McMurry Grad Studying Mental Health Issues in Ghana
Editor’s Note: Editor’s Note: McKenzie Flowers Fergus, a McMurry University graduate, is actively engaged in various human rights, anti-discrimination, sustainable development, and peace-building organizations. After graduating with a Master of Divinity (M.Div.) from Yale University, she was awarded a Russell Berrie Fellowship in a program that collaborates globally with interfaith institutions and universities to promote interreligious dialogue. She also received her degree in Interfaith Studies at the Pontifical University of Saint Thomas Aquinas in Rome. McKenzie is a Ph.D. Candidate in the World Christianity program at the University of Edinburgh.
The following article written by Kim A. Lawton for Yale Today is about Abilenian and McMurry University graduate McKenzie Flowers Fergus. She currently is living in Ghana conducting research on mental health issues, including treating patients in “prayer camps.”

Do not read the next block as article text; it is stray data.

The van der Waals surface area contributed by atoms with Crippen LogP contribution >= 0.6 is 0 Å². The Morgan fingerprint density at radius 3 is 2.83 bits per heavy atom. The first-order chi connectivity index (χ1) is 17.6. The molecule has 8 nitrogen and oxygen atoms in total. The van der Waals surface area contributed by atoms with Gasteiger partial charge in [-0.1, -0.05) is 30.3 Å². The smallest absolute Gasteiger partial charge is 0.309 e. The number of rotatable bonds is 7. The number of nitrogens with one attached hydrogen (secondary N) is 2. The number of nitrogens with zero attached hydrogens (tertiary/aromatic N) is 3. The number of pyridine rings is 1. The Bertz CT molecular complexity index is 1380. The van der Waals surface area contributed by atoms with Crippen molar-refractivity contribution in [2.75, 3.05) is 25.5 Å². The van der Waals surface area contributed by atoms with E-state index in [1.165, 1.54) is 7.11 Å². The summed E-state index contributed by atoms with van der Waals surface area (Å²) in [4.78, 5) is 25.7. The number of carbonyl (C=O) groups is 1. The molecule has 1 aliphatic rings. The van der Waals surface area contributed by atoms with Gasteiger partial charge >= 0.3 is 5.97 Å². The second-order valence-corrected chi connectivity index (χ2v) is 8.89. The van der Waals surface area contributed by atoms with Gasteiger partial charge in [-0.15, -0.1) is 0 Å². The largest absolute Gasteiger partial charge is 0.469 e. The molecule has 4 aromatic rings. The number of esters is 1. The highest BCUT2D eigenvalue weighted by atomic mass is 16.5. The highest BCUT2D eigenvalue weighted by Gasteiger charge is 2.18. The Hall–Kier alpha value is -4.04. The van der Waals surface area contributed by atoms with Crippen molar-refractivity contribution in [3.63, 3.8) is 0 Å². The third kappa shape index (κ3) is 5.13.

By Kim A. Lawton
Yale Divinity School
In 2018, McKenzie Flowers Fergus ’18 M.Div. was working in the Yale Medical School Library when she “stumbled upon” an article describing the suffering of Ghana’s mentally ill population. The report, co-authored by Yale Professor of Psychiatry Robert Rosenheck, detailed how thousands of mentally ill men, women, and children are confined in Christian prayer camp sanitariums and chained to inanimate objects such as trees and walls, often forced to fast, pray, and participate in other faith-healing practices. The study found that even when prayer camp residents were given medications as part of a clinical trial, it did not reduce the amount of time they spent in chains.
As a divinity student, Fergus was determined to learn more. “I realized that these people who are in chains, and the staff as well, are looking at this issue through a religious angle,” Fergus said in a recent Zoom interview. “Yet there are no studies in the religious studies field on this topic.”
Today, Fergus is living in Accra, Ghana, researching the country’s mental healthcare landscape. She is leading a quantitative and qualitative project for the nonprofit Basic Needs-Ghana, while simultaneously gathering research data for her Ph.D. thesis at the University of Edinburgh.
Click here to read the entire article from Yale Divinity School